A: Regionally, in the last three years things have been going well, but that is exactly the time when you have to think of changing how you operate. In Hungary, we are still at the beginning, there are still a lot of adjustments to be made, things that we can do better. We have a management meeting every Monday and one of the things I am always asking is what can we eliminate to free up time and become more efficient?

In the next two years we want to be an agency known for its outstanding content. We are not there yet, but that is where we want to be. To get there will require a lot of little steps, but we know what we need to do. In Budapest we are somewhat known on the market. The next step is we want to be better known, and known for doing something good. And after that we want to be known for doing something that clients care about, because, ultimately, that is when you are doing really well. Achieving that in two years is ambitious but doable; it depends on having the right people.

What would you say is the signature approach of your company? 

A: I probably overuse the word, but it is about being pragmatic, leveraging what we do in one country to apply in another for the benefit of our clients. I am a big believer in cross-fertilization; our strength is our diversity. We have just developed an idea of Viktória’s in Romania, not Hungary. Viktória is a great project manager, so if I need her to oversee something in Romania, I’ll use her. We don’t necessarily need to have entire creative teams in each country. Our regional platform allows us to bring in talent where it is needed. That could be a designer from Zagreb or Bucharest to work on a project in Hungary. At its core, our job is about having great ideas, and great ideas should not be held in by borders; they should transcend them.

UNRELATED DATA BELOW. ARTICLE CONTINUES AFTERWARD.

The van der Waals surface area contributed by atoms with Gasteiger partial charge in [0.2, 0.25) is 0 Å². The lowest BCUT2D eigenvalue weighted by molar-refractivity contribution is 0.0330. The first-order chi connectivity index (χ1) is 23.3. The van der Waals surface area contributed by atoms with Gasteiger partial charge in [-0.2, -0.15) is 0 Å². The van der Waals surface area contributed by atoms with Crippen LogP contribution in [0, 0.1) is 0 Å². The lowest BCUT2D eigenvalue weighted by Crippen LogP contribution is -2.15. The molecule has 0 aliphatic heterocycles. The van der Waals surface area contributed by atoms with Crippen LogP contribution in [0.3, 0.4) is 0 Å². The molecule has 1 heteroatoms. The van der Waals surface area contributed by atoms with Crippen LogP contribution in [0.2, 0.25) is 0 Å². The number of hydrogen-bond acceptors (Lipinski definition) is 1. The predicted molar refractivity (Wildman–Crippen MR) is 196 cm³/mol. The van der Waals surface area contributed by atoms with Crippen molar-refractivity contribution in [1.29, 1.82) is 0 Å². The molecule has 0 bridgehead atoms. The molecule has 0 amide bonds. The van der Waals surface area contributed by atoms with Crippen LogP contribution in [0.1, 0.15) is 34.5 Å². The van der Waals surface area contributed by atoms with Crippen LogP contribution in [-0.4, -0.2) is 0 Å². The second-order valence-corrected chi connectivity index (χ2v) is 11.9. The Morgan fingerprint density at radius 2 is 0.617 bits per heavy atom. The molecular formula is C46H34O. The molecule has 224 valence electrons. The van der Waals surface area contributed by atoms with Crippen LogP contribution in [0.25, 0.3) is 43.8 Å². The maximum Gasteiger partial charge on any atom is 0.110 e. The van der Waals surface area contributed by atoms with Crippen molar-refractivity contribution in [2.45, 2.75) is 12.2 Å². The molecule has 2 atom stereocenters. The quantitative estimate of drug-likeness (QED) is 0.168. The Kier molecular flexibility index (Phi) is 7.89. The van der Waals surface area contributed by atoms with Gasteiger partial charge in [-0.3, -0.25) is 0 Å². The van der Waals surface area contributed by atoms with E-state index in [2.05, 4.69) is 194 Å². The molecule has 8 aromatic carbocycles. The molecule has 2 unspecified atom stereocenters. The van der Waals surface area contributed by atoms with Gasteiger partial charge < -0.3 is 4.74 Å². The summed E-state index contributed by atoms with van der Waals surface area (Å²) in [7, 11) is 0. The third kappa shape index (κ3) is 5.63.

What are the particular challenges of working in this region? Are you able to replicate messages or campaigns across all the markets you cover, or does each country require a tailored approach? 

A: I don’t pretend to be a great expert on the Hungarian market, but it seems to me that it is similar to other countries of Europe. There is no great marketing divide between Eastern and Western Europe anymore – that has almost all gone now. Mainly the approach is the same, but importantly there remains significant growth left in some markets, including Hungary.

You have to be conscious of the consumer, what is trending, what are they looking at. There are templates that are international, where we have actual results that prove they can be very effective. Some examples of international template use local celebrities, and we tweak things here and there for each market. No two countries are completely the same, but nor are they completely different.

What do you think the upcoming technical trends will be for the region and for Hungary? 

A: There’s a lot of talk about technology, but it is just a medium, like any other. Our challenge is to look at the world today and interpret consumers. People have never had as much information at their fingertips as they do now; it is thrown at them all the time via TV, screens, mobile phones, laptop, etc. Making a choice is becoming so much harder; people have no chance to sit back and reflect. So the challenge is how do you get to consumers? You have to cut through the clutter of data. The media landscape is much more complicated and there are increasing challenges creeping up everyday. But in 2017 will those challenges be the same as they were in 2016? Probably not. I suppose that our marketing strategy lifecycle has the expectancy of the lifecycle of a mobile battery. Short lived and looking to improve every round.

Hungary was a leading market in the 1990s. It has slowed relatively speaking somewhat since then, but there is potential for a renaissance. It is always good to shake things up, and my intention for the group is to do exactly that. I am very proud of our connections with Samsung; it is an extraordinary company to work with, has world-class ideas, is adept of using technology, of course. Can we leverage this to expand the opportunities in Budapest? I think we can.